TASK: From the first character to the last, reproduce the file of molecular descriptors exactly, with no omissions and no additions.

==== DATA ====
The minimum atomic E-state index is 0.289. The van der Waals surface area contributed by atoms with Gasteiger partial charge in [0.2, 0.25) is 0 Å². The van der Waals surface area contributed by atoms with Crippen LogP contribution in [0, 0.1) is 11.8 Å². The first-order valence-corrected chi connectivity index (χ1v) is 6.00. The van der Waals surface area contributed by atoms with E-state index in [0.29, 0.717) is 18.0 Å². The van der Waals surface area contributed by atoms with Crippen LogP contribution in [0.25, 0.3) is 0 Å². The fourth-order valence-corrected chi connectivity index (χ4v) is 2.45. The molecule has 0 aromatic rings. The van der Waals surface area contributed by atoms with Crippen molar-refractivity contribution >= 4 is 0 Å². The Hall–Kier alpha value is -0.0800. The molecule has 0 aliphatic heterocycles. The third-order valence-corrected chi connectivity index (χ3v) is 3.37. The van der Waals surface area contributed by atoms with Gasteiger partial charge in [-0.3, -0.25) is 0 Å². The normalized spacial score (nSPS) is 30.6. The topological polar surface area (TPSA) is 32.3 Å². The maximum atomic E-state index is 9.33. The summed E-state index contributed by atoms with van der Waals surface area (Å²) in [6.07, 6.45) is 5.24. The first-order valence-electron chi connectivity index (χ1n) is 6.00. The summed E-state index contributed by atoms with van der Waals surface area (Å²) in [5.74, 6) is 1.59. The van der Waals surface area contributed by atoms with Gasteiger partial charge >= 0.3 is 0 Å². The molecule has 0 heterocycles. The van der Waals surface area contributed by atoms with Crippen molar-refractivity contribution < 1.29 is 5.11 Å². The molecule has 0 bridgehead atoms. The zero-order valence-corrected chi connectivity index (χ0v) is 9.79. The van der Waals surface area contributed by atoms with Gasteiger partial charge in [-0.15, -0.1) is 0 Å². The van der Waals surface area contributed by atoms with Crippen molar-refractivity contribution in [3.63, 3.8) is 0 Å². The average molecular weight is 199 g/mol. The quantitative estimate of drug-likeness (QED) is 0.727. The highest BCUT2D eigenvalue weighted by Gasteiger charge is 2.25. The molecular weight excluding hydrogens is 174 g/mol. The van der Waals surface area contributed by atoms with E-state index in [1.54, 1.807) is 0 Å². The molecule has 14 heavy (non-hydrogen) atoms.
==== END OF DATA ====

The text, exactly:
The minimum atomic E-state index is 0.289. The van der Waals surface area contributed by atoms with Gasteiger partial charge in [0.2, 0.25) is 0 Å². The van der Waals surface area contributed by atoms with Crippen LogP contribution in [0, 0.1) is 11.8 Å². The first-order valence-corrected chi connectivity index (χ1v) is 6.00. The van der Waals surface area contributed by atoms with E-state index in [0.29, 0.717) is 18.0 Å². The van der Waals surface area contributed by atoms with Crippen LogP contribution in [0.25, 0.3) is 0 Å². The fourth-order valence-corrected chi connectivity index (χ4v) is 2.45. The molecule has 0 aromatic rings. The van der Waals surface area contributed by atoms with Crippen molar-refractivity contribution >= 4 is 0 Å². The Hall–Kier alpha value is -0.0800. The molecule has 0 aliphatic heterocycles. The third-order valence-corrected chi connectivity index (χ3v) is 3.37. The van der Waals surface area contributed by atoms with Gasteiger partial charge in [-0.3, -0.25) is 0 Å². The normalized spacial score (nSPS) is 30.6. The topological polar surface area (TPSA) is 32.3 Å². The maximum atomic E-state index is 9.33. The summed E-state index contributed by atoms with van der Waals surface area (Å²) in [6.07, 6.45) is 5.24. The first-order valence-electron chi connectivity index (χ1n) is 6.00. The summed E-state index contributed by atoms with van der Waals surface area (Å²) in [5.74, 6) is 1.59. The van der Waals surface area contributed by atoms with Gasteiger partial charge >= 0.3 is 0 Å². The molecule has 0 heterocycles. The van der Waals surface area contributed by atoms with Crippen molar-refractivity contribution < 1.29 is 5.11 Å². The molecule has 0 bridgehead atoms. The zero-order valence-corrected chi connectivity index (χ0v) is 9.79. The van der Waals surface area contributed by atoms with Gasteiger partial charge in [-0.15, -0.1) is 0 Å². The van der Waals surface area contributed by atoms with Crippen molar-refractivity contribution in [3.63, 3.8) is 0 Å². The average molecular weight is 199 g/mol. The quantitative estimate of drug-likeness (QED) is 0.727. The highest BCUT2D eigenvalue weighted by Gasteiger charge is 2.25. The molecular weight excluding hydrogens is 174 g/mol. The van der Waals surface area contributed by atoms with E-state index in [1.54, 1.807) is 0 Å². The molecule has 14 heavy (non-hydrogen) atoms.